Let there be hydrogen

Let there be hydrogen

10:51 AM, 27th October 2015
Let there be hydrogen
Organic frameworks (COFs) can produce hydrogen. The model for the COF structure is colour-coded: blue denotes nitrogen, grey carbon and white hydrogen.

MUNICH, GERMANY: Humanity’s need for energy is ever-increasing. However, the traditional energy sources are finite. In contrast, water and sunlight are available in vast abundance. Scientists at the Max Planck Institute for Solid State Research in Stuttgart and from LMU Munich have now created a material that uses light to produce the versatile energy source hydrogen from water. This polymeric photocatalyst is chemically stable. Moreover, the rate of hydrogen production can be fine-tuned by means of small structural modifications of the catalyst.

Finding a photocatalyst capable of splitting water is not an easy task. What is needed is a substance that directly uses the energy of sunlight to split the hydrogen-oxygen bonds in water. In laboratories, this has been achieved with certain substances however, the yield is often low and everyday industrial use is still a long way off.

The scientists have created so called covalent organic frameworks (COFs), which can produce hydrogen.

COFs are highly crystalline, porous polymers in which certain parent molecules form highly regular, two or three dimensional network structures. These network polymers possess suitable optical and electronic properties, as well as a relatively large surface area, which in essence make them interesting candidates for photocatalytic hydrogen evolution.

Even more important is the molecular precision with which such photocatalysts can be devised and optimized. COFs are therefore a useful platform for adapting material properties and thus rationally controlling the photocatalysis process.

Photocatalysts must contain charge carriers that can be excited using visible light so that they can move relatively freely and be transferred to a different atom or molecule. Ultimately, it is these electrons which are transferred to the protons in the water molecule and thereby create elementary hydrogen.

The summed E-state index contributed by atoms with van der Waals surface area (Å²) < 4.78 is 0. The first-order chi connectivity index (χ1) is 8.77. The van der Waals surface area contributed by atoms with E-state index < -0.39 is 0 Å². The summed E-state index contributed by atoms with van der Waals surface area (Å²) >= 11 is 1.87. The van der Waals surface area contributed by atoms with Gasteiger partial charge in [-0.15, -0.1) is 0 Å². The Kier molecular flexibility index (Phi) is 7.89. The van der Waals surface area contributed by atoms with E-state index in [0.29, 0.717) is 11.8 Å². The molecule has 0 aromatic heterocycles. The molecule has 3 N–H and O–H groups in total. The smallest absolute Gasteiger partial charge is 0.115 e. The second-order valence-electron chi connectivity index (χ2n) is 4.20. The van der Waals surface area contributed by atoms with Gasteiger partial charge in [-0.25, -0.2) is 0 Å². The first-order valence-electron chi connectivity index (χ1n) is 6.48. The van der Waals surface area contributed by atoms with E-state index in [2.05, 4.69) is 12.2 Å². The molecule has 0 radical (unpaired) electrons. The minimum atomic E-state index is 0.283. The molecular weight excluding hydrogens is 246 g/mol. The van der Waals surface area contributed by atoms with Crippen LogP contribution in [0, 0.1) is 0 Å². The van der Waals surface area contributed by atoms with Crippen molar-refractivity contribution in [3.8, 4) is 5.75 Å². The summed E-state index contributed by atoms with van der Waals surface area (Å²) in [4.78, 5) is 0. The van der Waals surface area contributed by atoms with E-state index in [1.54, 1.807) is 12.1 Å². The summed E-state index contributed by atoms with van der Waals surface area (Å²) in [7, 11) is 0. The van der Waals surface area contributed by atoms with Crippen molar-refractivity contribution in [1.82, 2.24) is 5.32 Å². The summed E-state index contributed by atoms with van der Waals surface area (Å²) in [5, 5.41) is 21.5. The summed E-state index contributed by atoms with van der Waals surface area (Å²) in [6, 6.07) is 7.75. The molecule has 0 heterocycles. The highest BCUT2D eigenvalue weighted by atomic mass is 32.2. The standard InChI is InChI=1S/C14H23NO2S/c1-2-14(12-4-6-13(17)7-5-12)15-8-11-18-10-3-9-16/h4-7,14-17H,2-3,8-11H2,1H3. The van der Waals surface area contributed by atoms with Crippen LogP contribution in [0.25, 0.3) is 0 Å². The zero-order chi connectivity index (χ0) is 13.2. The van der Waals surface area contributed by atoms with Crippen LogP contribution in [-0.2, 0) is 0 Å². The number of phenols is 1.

The COFs created meet all the prerequisites. However, the scientists had to add platinum nanoparticles and an electron donor to their powder polymer. “The platinum nanoparticles work as microelectrodes on which the electrons are transferred from the COF to the protons to form hydrogen,” said Vijay Vyas, a scientist in the nanochemistry research group at Max Planck Institute for Solid State Research. “And the electron donor is necessary to remove the residual positive charge on the COF,” Vyas explained.

The scientists added all the ingredients to an aqueous solution. When irradiated with visible light, the mixture starts producing hydrogen. The scientists were not only thrilled that the thus formed COFs were able to produce hydrogen; they further managed to regulate the rate with which the material generated hydrogen by fine-tuning the molecular geometry of the building blocks and hence of the networks. To do this, they adapted the precursor material a triphenylarene compound which they used to make the photocatalyst.

“We achieved a particularly high hydrogen yield when the precursor compound was almost planar,” Vyas said. The finding coincided with theoretical calculations carried out in parallel. “This is the first time ever that we are able to tune the photocatalytic properties of a COF precisely at the molecular level,” said the Max Planck scientist.

© Max-Plack-Gesellschaft News

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